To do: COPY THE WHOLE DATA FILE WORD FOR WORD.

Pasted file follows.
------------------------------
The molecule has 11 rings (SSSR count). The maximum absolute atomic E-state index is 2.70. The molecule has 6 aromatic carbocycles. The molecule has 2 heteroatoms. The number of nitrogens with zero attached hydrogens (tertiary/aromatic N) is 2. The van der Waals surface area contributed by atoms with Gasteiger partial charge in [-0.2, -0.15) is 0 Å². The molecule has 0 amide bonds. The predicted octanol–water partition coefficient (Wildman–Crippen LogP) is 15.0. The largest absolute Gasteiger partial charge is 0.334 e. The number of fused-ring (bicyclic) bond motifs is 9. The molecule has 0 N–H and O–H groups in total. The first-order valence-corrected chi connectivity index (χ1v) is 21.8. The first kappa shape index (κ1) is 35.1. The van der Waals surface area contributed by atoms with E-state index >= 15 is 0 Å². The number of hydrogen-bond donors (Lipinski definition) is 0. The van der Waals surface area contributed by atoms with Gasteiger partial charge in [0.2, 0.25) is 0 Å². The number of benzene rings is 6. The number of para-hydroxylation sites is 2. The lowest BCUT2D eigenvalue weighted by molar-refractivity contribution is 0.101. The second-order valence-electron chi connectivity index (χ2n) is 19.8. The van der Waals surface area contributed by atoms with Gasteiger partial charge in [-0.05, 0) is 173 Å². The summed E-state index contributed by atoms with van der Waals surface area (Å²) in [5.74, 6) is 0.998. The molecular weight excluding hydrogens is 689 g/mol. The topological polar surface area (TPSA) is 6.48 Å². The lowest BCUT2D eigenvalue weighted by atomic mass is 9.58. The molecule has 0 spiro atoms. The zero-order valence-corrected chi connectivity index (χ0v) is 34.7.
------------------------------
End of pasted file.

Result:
The molecule has 11 rings (SSSR count). The maximum absolute atomic E-state index is 2.70. The molecule has 6 aromatic carbocycles. The molecule has 2 heteroatoms. The number of nitrogens with zero attached hydrogens (tertiary/aromatic N) is 2. The van der Waals surface area contributed by atoms with Gasteiger partial charge in [-0.2, -0.15) is 0 Å². The molecule has 0 amide bonds. The predicted octanol–water partition coefficient (Wildman–Crippen LogP) is 15.0. The largest absolute Gasteiger partial charge is 0.334 e. The number of fused-ring (bicyclic) bond motifs is 9. The molecule has 0 N–H and O–H groups in total. The first-order valence-corrected chi connectivity index (χ1v) is 21.8. The first kappa shape index (κ1) is 35.1. The van der Waals surface area contributed by atoms with E-state index >= 15 is 0 Å². The number of hydrogen-bond donors (Lipinski definition) is 0. The van der Waals surface area contributed by atoms with Gasteiger partial charge in [0.2, 0.25) is 0 Å². The number of benzene rings is 6. The number of para-hydroxylation sites is 2. The lowest BCUT2D eigenvalue weighted by molar-refractivity contribution is 0.101. The second-order valence-electron chi connectivity index (χ2n) is 19.8. The van der Waals surface area contributed by atoms with Gasteiger partial charge in [-0.05, 0) is 173 Å². The summed E-state index contributed by atoms with van der Waals surface area (Å²) in [5.74, 6) is 0.998. The molecular weight excluding hydrogens is 689 g/mol. The topological polar surface area (TPSA) is 6.48 Å². The lowest BCUT2D eigenvalue weighted by atomic mass is 9.58. The molecule has 0 spiro atoms. The zero-order valence-corrected chi connectivity index (χ0v) is 34.7.